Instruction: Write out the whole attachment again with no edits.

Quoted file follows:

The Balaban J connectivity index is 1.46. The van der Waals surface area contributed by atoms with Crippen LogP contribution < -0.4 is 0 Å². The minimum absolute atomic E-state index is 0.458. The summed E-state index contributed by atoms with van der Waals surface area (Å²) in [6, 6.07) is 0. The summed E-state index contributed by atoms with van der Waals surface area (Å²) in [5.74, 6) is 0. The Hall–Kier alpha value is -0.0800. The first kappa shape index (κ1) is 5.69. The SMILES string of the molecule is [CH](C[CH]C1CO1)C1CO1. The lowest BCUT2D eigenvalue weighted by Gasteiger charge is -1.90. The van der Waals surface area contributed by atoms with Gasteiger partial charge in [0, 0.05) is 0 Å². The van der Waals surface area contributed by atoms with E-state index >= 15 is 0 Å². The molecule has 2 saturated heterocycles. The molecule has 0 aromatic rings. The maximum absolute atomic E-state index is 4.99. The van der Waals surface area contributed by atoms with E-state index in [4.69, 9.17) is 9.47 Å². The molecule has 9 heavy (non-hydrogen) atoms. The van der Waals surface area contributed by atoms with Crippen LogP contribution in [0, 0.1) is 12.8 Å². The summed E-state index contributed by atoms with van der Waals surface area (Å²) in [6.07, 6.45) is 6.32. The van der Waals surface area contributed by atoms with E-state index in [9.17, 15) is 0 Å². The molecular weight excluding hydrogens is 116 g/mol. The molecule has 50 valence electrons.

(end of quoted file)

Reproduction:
The Balaban J connectivity index is 1.46. The van der Waals surface area contributed by atoms with Crippen LogP contribution < -0.4 is 0 Å². The minimum absolute atomic E-state index is 0.458. The summed E-state index contributed by atoms with van der Waals surface area (Å²) in [6, 6.07) is 0. The summed E-state index contributed by atoms with van der Waals surface area (Å²) in [5.74, 6) is 0. The Hall–Kier alpha value is -0.0800. The first kappa shape index (κ1) is 5.69. The SMILES string of the molecule is [CH](C[CH]C1CO1)C1CO1. The lowest BCUT2D eigenvalue weighted by Gasteiger charge is -1.90. The van der Waals surface area contributed by atoms with Gasteiger partial charge in [0, 0.05) is 0 Å². The van der Waals surface area contributed by atoms with E-state index >= 15 is 0 Å². The molecule has 2 saturated heterocycles. The molecule has 0 aromatic rings. The maximum absolute atomic E-state index is 4.99. The van der Waals surface area contributed by atoms with E-state index in [4.69, 9.17) is 9.47 Å². The molecule has 9 heavy (non-hydrogen) atoms. The van der Waals surface area contributed by atoms with Crippen LogP contribution in [0, 0.1) is 12.8 Å². The summed E-state index contributed by atoms with van der Waals surface area (Å²) in [6.07, 6.45) is 6.32. The van der Waals surface area contributed by atoms with E-state index in [9.17, 15) is 0 Å². The molecular weight excluding hydrogens is 116 g/mol. The molecule has 50 valence electrons.